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Charlotte’s Web is one of the top CBD Oil brands we carry at Apple Wellness. Ever wonder where the name came from?

Charlotte Figi was having 300 grand mal seizures a week when her parents, out of desperation, decided to try CBD Oil in hopes of somewhat alleviating her distress. What happened next is astounding. Read the full article to hear the remarkable story of Charlotte Figi and how CBD Oil has literally changed the entire outlook of her life.

Stories like these are flooding our inbox weekly, with testimonials from our customers who are finding relief from a variety of symptoms and illnesses. THIS is what makes us so incredibly excited about CBD Oil and so thankful that we can legally sell this amazing product in Wisconsin.

Charlotte's Web is one of the top CBD Oil brands we carry at Apple Wellness. Ever wonder where the name came from? Charlotte Figi was having 300 grand…

CBD, Health, and Wellness Inf‪o‬ Lisa Egan

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Bringing you Health and Wellness through CBD

Listen on Apple Podcasts

  • SEP 13, 2019

Everything You Need to Know About the Endocannabinoid System

Everything You Need to Know About the Endocannabinoid System

You may have noticed that people use CBD for a wide range of health concerns, including anxiety, depression, pain relief, insomnia and other sleep struggles, and digestive issues. People even give CBD to their animal companions for various ailments.

This might lead you to wonder.

Why does CBD work so well for so many different health concerns? How is this possible? How can a substance be so safe, yet so powerful?

The answer? We are hard-wired for CBD use!

To understand how CBD works in the body, let’s explore the Endocannabinoid System.

This article continues below the video and podcast.

You can also learn more about our CBD Health and Wellness podcast.

What are endocannabinoids?
In the 1990s, scientists discovered endocannabinoids, which are natural cannabis-like molecules produced by the human body. They began to realize cannabis exerted its effects, in part, by mimicking our endocannabinoids. While trying to understand the effects of the cannabis plant, they discovered a complex cell-signaling system and named it the endocannabinoid system (more on that shortly).

The word “endocannabinoid” stems from endogenous (a substance or process originating from within an organism, tissue, or cell) and cannabinoid (named for the plant, cannabis). The terms “endocannabinoid” and “endogenous cannabinoid” refer to the same thing and are used interchangeably.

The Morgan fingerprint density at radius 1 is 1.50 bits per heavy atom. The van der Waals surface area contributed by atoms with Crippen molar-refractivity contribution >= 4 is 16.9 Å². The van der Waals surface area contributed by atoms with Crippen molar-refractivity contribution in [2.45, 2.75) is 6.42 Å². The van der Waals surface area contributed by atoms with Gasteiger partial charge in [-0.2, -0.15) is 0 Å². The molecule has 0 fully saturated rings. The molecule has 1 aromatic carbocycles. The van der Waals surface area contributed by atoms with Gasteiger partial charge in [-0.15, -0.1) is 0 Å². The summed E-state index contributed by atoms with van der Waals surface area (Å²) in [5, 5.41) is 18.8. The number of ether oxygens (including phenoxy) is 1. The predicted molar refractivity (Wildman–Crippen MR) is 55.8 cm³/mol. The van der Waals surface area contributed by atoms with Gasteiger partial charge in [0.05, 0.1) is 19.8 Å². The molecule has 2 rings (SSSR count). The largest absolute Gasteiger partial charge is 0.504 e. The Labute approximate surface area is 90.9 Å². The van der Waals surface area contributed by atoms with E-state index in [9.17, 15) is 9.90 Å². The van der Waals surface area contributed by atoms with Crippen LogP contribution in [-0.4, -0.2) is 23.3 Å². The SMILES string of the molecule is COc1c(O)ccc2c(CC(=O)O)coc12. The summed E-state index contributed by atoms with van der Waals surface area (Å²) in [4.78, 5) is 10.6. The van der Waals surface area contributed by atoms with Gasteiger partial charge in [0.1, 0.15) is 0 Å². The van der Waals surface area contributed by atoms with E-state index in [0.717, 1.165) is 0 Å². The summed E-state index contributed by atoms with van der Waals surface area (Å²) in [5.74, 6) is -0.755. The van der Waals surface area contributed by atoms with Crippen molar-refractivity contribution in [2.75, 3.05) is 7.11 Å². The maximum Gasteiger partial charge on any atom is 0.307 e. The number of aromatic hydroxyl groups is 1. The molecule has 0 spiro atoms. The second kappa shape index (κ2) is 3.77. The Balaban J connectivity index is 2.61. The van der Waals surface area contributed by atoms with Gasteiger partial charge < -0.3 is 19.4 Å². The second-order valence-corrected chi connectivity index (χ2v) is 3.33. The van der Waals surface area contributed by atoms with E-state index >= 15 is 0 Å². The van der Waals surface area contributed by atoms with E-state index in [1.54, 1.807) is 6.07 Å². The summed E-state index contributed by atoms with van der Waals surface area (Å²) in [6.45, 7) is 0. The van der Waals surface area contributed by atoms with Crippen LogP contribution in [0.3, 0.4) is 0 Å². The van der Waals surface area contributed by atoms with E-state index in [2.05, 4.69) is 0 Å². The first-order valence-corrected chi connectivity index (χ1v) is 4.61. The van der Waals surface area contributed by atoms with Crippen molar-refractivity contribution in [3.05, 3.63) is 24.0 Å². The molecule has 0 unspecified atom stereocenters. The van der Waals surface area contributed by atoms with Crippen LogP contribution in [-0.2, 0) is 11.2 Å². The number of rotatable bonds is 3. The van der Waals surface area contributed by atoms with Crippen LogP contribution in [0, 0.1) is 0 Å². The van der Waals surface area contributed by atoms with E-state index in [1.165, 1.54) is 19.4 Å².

It is believed that the endocannabinoid system, present in all mammals (and many other animals), evolved in primitive animals over 600 million years ago. Humans and animals naturally synthesize endocannabinoids, which are chemical compounds that activate the same receptors as delta-9-tetrahydrocannabinol (THC), the best-known active component of marijuana (Cannabis sativa).

Endocannabinoids help keep internal bodily functions running smoothly.

Several endocannabinoids have been identified so far, but the two key players are anandamide (AEA) and 2-arachidonoylglyerol (2-AG). These endocannabinoids are made from fat-like molecules within cell membranes, and are synthesized on-demand. This means that your body makes and uses them exactly when they’re needed, rather than packaged and stored for later use like many other biological molecules.

AEA and THC are similar, but AEA doesn’t get you high like THC does (CBD does not cause a “high”). AEA does have a calming effect, though. In fact, it gets its name from ananda, the Sanskrit word for bliss.
What are cannabinoids?
Cannabinoids are chemical compounds that trigger cannabinoid (and other) receptors in the body. More than 100 cannabinoids have been identified in Cannabis sativa plants (hemp and marijuana belong to this plant family). The two most commonly studied (and used) cannabinoids are cannabidiol (CBD) and tetrahydrocannabinol (THC).

It is an established scientific fact that cannabinoids and other components of cannabis can modulate many physiological systems in the human brain and body. There is a massive (and rapidly growing!) body of evidence that supports the existence of the system and the therapeutic benefits of CBD.

In the brain, cannabinoids and endocannabinoids work as neurotransmitters (chemical messengers that deliver information from one cell to the next.) Neurotransmitters all interact with a lot of different receptors and thus have a lot of different effects.

Experts aren’t completely sure how CBD interacts with the ECS. But they do know that it doesn’t bind to CB1 or CB2 receptors the way THC does. Instead, many believe it works by preventing endocannabinoids from being broken down. This allows them to have more of an effect on your body. Others believe that CBD binds to a receptor that hasn’t been discovered yet. We will di

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